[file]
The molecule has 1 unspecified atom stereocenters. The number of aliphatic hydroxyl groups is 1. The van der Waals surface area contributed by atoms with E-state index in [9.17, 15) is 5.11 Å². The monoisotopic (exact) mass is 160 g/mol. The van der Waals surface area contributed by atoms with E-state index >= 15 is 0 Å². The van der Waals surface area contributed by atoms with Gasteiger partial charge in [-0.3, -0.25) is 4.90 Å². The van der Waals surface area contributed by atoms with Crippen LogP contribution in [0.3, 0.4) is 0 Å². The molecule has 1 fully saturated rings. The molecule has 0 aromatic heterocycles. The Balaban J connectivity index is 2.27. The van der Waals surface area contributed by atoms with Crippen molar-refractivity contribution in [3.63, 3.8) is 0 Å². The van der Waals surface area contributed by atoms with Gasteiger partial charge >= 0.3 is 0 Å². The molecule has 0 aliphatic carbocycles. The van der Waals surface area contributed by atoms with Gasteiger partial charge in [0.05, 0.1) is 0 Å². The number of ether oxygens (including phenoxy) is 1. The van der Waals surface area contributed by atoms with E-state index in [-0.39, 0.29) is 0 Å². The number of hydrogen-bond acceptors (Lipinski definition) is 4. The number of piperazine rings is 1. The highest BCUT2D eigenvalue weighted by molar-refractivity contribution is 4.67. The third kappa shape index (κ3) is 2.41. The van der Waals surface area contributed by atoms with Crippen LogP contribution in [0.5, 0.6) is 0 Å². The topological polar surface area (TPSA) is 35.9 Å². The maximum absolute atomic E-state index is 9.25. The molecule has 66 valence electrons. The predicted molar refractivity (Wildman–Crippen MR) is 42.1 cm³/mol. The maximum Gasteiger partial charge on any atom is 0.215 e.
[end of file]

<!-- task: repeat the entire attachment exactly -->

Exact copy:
The molecule has 1 unspecified atom stereocenters. The number of aliphatic hydroxyl groups is 1. The van der Waals surface area contributed by atoms with E-state index in [9.17, 15) is 5.11 Å². The monoisotopic (exact) mass is 160 g/mol. The van der Waals surface area contributed by atoms with E-state index >= 15 is 0 Å². The van der Waals surface area contributed by atoms with Gasteiger partial charge in [-0.3, -0.25) is 4.90 Å². The van der Waals surface area contributed by atoms with Crippen LogP contribution in [0.3, 0.4) is 0 Å². The molecule has 1 fully saturated rings. The molecule has 0 aromatic heterocycles. The Balaban J connectivity index is 2.27. The van der Waals surface area contributed by atoms with Crippen molar-refractivity contribution in [3.63, 3.8) is 0 Å². The van der Waals surface area contributed by atoms with Gasteiger partial charge >= 0.3 is 0 Å². The molecule has 0 aliphatic carbocycles. The van der Waals surface area contributed by atoms with Gasteiger partial charge in [0.05, 0.1) is 0 Å². The number of ether oxygens (including phenoxy) is 1. The van der Waals surface area contributed by atoms with E-state index in [-0.39, 0.29) is 0 Å². The number of hydrogen-bond acceptors (Lipinski definition) is 4. The number of piperazine rings is 1. The highest BCUT2D eigenvalue weighted by molar-refractivity contribution is 4.67. The third kappa shape index (κ3) is 2.41. The van der Waals surface area contributed by atoms with Crippen LogP contribution in [0.5, 0.6) is 0 Å². The topological polar surface area (TPSA) is 35.9 Å². The maximum absolute atomic E-state index is 9.25. The molecule has 66 valence electrons. The predicted molar refractivity (Wildman–Crippen MR) is 42.1 cm³/mol. The maximum Gasteiger partial charge on any atom is 0.215 e.